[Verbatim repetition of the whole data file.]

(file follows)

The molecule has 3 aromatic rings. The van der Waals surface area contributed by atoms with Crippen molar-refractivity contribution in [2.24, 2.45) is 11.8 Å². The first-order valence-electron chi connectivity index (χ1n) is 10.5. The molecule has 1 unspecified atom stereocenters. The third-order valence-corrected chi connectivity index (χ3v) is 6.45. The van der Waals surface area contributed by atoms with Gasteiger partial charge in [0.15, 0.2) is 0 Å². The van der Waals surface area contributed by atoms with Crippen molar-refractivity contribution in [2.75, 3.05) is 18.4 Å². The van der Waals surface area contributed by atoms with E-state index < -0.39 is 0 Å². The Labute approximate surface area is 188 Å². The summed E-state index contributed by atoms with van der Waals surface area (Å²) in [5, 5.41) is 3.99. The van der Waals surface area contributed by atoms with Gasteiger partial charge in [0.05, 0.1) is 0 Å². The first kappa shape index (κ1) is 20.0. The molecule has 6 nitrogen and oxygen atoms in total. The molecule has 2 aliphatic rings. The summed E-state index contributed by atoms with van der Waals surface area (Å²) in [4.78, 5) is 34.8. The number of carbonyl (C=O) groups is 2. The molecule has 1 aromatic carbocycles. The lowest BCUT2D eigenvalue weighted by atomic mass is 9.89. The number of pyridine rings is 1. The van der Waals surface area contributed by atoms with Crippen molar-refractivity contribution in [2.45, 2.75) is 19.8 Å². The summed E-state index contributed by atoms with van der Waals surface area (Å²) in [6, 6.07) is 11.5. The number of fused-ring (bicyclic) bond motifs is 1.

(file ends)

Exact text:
The molecule has 3 aromatic rings. The van der Waals surface area contributed by atoms with Crippen molar-refractivity contribution in [2.24, 2.45) is 11.8 Å². The first-order valence-electron chi connectivity index (χ1n) is 10.5. The molecule has 1 unspecified atom stereocenters. The third-order valence-corrected chi connectivity index (χ3v) is 6.45. The van der Waals surface area contributed by atoms with Gasteiger partial charge in [0.15, 0.2) is 0 Å². The van der Waals surface area contributed by atoms with Crippen molar-refractivity contribution in [2.75, 3.05) is 18.4 Å². The van der Waals surface area contributed by atoms with E-state index < -0.39 is 0 Å². The Labute approximate surface area is 188 Å². The summed E-state index contributed by atoms with van der Waals surface area (Å²) in [5, 5.41) is 3.99. The van der Waals surface area contributed by atoms with Gasteiger partial charge in [0.05, 0.1) is 0 Å². The first kappa shape index (κ1) is 20.0. The molecule has 6 nitrogen and oxygen atoms in total. The molecule has 2 aliphatic rings. The summed E-state index contributed by atoms with van der Waals surface area (Å²) in [4.78, 5) is 34.8. The number of carbonyl (C=O) groups is 2. The molecule has 1 aromatic carbocycles. The lowest BCUT2D eigenvalue weighted by atomic mass is 9.89. The number of pyridine rings is 1. The van der Waals surface area contributed by atoms with Crippen molar-refractivity contribution in [2.45, 2.75) is 19.8 Å². The summed E-state index contributed by atoms with van der Waals surface area (Å²) in [6, 6.07) is 11.5. The number of fused-ring (bicyclic) bond motifs is 1.